Categories: Air PollutionDelhi Pollution

The effect of rain on air pollution

Most of us love a sudden downpour. It relates to happiness, glee, and positivity. It unleashes our inner child who wants to get out, get drenched in splashes, and dance with joy. Let us give you pluviophiles another reason to love rain, and also to those who don’t. Read more to find out the effect of rain on air pollution.

Rain, Rain, Come Again!!

Rain is a form of precipitation that is responsible for depositing most of the freshwater on the surface of the earth. But what is astounding is that the natural shower also reduces air pollution and enhances the air quality of a place.

The weather is a strong determinant for air pollution. This environmental component is instrumental in deciding whether the air around you is breathable.

Rain is the environment’s best friend. It settles the pollutants down and thus washes them down the drain.

Rain in Winters, a friend or a foe?

We know winter is the season of comfort. You think about a cold day, and it immediately takes you to your room wrapped up in a blanket in front of a heater, sipping coffee. Add rain to the mix, and you’d want fritters and slow music. You’d wish to cancel all your outdoor plans. However, let’s give you an unusual idea. The next time it rains, don’t restrict yourselves to the four walls. Perhaps, plan an outing or a long drive after the showers stop. Feel the difference in the air.

Winter is the season when the temperature dips, but the levels of pollution rise. Winter pollution is a well-acknowledged phenomenon. It happens due to atmospheric inversion in which the cold air in the lower atmosphere encapsulates the pollutants within them and not letting them escape in the upper layers.

Effect of Rain on Air Pollution

Rain eases this problem by forcing down the most common air pollutants, like particulate matter and pollen down. Thereby, the quality of air becomes drastically better. This phenomenon is called wet deposition.

It is the natural process that eliminates the material through atmospheric hydrometeors, like rain, hail, and snow. It delivers and deposits the contaminants to the ground. The process is also known as precipitation scavenging, rainout, wet removal, or simply washout.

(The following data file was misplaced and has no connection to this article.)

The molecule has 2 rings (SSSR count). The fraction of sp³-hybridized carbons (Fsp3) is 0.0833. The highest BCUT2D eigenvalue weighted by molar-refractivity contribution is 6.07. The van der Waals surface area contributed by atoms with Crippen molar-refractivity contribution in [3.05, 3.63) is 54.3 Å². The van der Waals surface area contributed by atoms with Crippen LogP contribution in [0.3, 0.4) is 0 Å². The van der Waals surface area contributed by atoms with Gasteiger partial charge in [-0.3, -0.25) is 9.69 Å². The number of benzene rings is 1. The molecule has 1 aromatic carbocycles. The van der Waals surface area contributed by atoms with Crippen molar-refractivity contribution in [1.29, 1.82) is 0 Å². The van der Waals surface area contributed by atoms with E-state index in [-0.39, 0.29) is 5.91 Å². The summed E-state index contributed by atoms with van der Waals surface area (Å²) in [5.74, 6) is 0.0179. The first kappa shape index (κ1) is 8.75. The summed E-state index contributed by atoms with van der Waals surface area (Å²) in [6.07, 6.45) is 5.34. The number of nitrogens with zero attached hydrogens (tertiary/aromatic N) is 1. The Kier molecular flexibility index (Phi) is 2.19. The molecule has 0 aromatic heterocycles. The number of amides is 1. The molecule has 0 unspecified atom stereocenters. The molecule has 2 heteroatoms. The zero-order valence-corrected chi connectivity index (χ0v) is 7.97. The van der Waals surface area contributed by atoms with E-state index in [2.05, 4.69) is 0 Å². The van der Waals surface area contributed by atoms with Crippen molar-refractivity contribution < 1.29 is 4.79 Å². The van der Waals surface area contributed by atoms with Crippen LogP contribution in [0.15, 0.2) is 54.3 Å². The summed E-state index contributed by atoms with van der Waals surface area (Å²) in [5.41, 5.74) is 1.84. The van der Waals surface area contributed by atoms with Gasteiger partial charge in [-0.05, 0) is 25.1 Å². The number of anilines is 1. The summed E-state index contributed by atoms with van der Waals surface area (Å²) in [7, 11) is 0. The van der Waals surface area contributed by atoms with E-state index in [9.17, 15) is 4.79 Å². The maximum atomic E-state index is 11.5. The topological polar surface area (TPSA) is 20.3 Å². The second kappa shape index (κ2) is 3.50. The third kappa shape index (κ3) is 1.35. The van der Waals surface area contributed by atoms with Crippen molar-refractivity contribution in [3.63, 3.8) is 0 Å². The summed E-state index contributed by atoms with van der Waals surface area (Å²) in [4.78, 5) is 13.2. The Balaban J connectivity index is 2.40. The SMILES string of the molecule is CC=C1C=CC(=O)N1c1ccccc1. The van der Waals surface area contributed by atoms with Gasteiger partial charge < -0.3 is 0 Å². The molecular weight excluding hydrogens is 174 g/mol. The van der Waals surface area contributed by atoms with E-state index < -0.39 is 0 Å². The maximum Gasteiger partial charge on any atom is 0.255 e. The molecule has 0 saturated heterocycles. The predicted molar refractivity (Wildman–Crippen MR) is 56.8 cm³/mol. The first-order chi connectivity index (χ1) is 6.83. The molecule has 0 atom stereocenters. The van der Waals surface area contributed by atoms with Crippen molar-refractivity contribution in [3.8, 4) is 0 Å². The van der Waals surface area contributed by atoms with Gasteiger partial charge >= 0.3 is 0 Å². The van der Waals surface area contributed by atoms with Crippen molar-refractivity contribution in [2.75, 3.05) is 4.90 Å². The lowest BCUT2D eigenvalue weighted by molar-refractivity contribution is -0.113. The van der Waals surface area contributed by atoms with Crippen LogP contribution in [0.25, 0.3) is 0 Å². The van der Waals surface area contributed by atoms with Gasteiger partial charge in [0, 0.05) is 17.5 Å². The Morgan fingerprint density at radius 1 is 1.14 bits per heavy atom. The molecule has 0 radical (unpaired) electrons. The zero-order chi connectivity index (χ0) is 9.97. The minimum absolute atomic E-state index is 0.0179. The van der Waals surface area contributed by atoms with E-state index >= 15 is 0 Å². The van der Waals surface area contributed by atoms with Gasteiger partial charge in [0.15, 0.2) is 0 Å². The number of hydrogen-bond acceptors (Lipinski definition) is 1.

Therefore, the grey days, in reality, can add colours and blossom to your lives by relieving you from the atrocity of air pollution. After all, you reflect what you breathe.

Many researchers have been studying the effect of rain on air pollution. This correlation was crucial in the understanding to devise ways to protect the infrastructure, the environment, and the population from the clasp of air pollutants. By the same logic as wet deposition, authorities are trying the use of aerial sprays of water and other liquids to enhance the air quality on the days things go south.

What happened in Delhi after Diwali2020- A case study

Delhi is infamous for the annual winter pollution. The levels of pollutants, including PM2.5, hit the roof starting mid-October. The air quality index persistently falls under the ‘hazardous’ category. A blanket of haze and smog surround the sky, thus leaving the citizens gasping for breath. Many reasons concoct this mesh of pollution in the Delhi sky, one of them being the burning of fire-crackers during the festivities of Diwali.

This year, the government raised the alarm right on time and banned their bursting. However, many people flouted the ban, and evidently, the quality of air plummeted. The real-time air quality index broke the scale in the areas where people burst fire-crackers on the night of the festival. The national capital was no less than a living gas chamber. People were horrified and anticipated polluted air for the coming few days.

But the scene transformed the next day! An unexpected downpour on the mildly-cold afternoon improved the air quality by a huge difference. The sky got clear, and the air became better.

Same location and a time difference of not even 24 hours. Yet, a big difference in quality of air.

We monitored the air quality and PM2.5 levels on Diwali and after. As seen in the picture, the real-time air quality index of our location stood at 2362 during the peak hours of the festival. However, the value dipped to 370 after a few hours of drizzle the next afternoon. The former falls into the ‘hazardous’ category, while the latter value belongs to the ‘severe’ category. Albeit both these values are detrimental to humans and the environment, but the difference in the values isstill a little relieving.

Therefore, we confirmed the positive impact of rain on the air quality.

To monitor the air quality of your place, head to www.aqi.in

(Instrument used- Prana Air CAIR+)

Poorna Khanna

Poorna Khanna is an environmentalist by passion and profession. She has a master's degree in Environment Management and wants to change the world for the better, one step at a time. A firm believer in the power of nature, she hopes that with increased awareness, we will be able to create a better future for our children.

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